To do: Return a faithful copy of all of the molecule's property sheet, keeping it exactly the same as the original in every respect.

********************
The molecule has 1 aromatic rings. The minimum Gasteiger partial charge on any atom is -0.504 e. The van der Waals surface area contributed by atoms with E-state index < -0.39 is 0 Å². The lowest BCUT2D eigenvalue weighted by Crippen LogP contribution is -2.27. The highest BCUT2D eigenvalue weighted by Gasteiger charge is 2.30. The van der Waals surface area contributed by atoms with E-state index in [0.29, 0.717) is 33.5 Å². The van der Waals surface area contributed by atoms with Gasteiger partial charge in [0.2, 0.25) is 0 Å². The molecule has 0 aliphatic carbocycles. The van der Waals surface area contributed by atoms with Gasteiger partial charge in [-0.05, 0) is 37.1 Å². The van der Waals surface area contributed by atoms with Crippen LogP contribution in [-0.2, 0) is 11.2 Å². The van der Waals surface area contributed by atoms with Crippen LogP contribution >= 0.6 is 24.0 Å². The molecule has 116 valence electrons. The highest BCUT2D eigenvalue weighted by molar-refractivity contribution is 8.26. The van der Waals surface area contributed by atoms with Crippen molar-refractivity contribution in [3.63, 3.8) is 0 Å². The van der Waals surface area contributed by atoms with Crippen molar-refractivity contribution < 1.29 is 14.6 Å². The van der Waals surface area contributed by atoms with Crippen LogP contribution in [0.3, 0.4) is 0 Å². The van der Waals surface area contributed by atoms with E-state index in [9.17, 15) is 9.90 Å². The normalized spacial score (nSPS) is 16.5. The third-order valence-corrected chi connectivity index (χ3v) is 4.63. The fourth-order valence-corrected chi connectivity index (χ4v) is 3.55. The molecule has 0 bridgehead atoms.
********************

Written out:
The molecule has 1 aromatic rings. The minimum Gasteiger partial charge on any atom is -0.504 e. The van der Waals surface area contributed by atoms with E-state index < -0.39 is 0 Å². The lowest BCUT2D eigenvalue weighted by Crippen LogP contribution is -2.27. The highest BCUT2D eigenvalue weighted by Gasteiger charge is 2.30. The van der Waals surface area contributed by atoms with E-state index in [0.29, 0.717) is 33.5 Å². The van der Waals surface area contributed by atoms with Gasteiger partial charge in [0.2, 0.25) is 0 Å². The molecule has 0 aliphatic carbocycles. The van der Waals surface area contributed by atoms with Gasteiger partial charge in [-0.05, 0) is 37.1 Å². The van der Waals surface area contributed by atoms with Crippen LogP contribution in [-0.2, 0) is 11.2 Å². The van der Waals surface area contributed by atoms with Crippen LogP contribution >= 0.6 is 24.0 Å². The molecule has 116 valence electrons. The highest BCUT2D eigenvalue weighted by molar-refractivity contribution is 8.26. The van der Waals surface area contributed by atoms with Crippen molar-refractivity contribution in [3.63, 3.8) is 0 Å². The van der Waals surface area contributed by atoms with Crippen molar-refractivity contribution < 1.29 is 14.6 Å². The van der Waals surface area contributed by atoms with Crippen LogP contribution in [0.3, 0.4) is 0 Å². The van der Waals surface area contributed by atoms with E-state index in [9.17, 15) is 9.90 Å². The normalized spacial score (nSPS) is 16.5. The third-order valence-corrected chi connectivity index (χ3v) is 4.63. The fourth-order valence-corrected chi connectivity index (χ4v) is 3.55. The molecule has 0 bridgehead atoms.